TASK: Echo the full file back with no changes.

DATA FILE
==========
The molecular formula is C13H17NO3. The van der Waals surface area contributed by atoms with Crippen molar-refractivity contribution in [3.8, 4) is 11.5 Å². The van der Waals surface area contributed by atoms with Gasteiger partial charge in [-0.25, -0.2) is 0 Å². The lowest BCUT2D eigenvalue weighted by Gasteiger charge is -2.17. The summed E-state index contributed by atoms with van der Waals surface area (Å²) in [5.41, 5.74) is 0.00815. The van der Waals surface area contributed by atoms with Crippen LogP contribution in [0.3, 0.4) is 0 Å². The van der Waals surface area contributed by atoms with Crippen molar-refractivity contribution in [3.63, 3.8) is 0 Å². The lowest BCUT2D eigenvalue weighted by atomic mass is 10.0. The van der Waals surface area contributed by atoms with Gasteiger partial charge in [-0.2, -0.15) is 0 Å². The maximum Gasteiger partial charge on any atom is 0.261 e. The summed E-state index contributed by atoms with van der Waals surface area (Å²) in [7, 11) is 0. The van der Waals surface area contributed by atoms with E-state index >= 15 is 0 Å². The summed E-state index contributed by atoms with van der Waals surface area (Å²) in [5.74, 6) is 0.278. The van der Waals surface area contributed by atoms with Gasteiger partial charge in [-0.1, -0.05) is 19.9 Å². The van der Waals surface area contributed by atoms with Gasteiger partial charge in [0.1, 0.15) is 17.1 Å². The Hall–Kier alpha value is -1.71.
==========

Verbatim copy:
The molecular formula is C13H17NO3. The van der Waals surface area contributed by atoms with Crippen molar-refractivity contribution in [3.8, 4) is 11.5 Å². The van der Waals surface area contributed by atoms with Gasteiger partial charge in [-0.25, -0.2) is 0 Å². The lowest BCUT2D eigenvalue weighted by Gasteiger charge is -2.17. The summed E-state index contributed by atoms with van der Waals surface area (Å²) in [5.41, 5.74) is 0.00815. The van der Waals surface area contributed by atoms with Crippen LogP contribution in [0.3, 0.4) is 0 Å². The van der Waals surface area contributed by atoms with Crippen molar-refractivity contribution in [3.63, 3.8) is 0 Å². The lowest BCUT2D eigenvalue weighted by atomic mass is 10.0. The van der Waals surface area contributed by atoms with Gasteiger partial charge in [-0.2, -0.15) is 0 Å². The maximum Gasteiger partial charge on any atom is 0.261 e. The summed E-state index contributed by atoms with van der Waals surface area (Å²) in [7, 11) is 0. The van der Waals surface area contributed by atoms with E-state index >= 15 is 0 Å². The summed E-state index contributed by atoms with van der Waals surface area (Å²) in [5.74, 6) is 0.278. The van der Waals surface area contributed by atoms with Gasteiger partial charge in [-0.1, -0.05) is 19.9 Å². The van der Waals surface area contributed by atoms with Gasteiger partial charge in [0.1, 0.15) is 17.1 Å². The Hall–Kier alpha value is -1.71.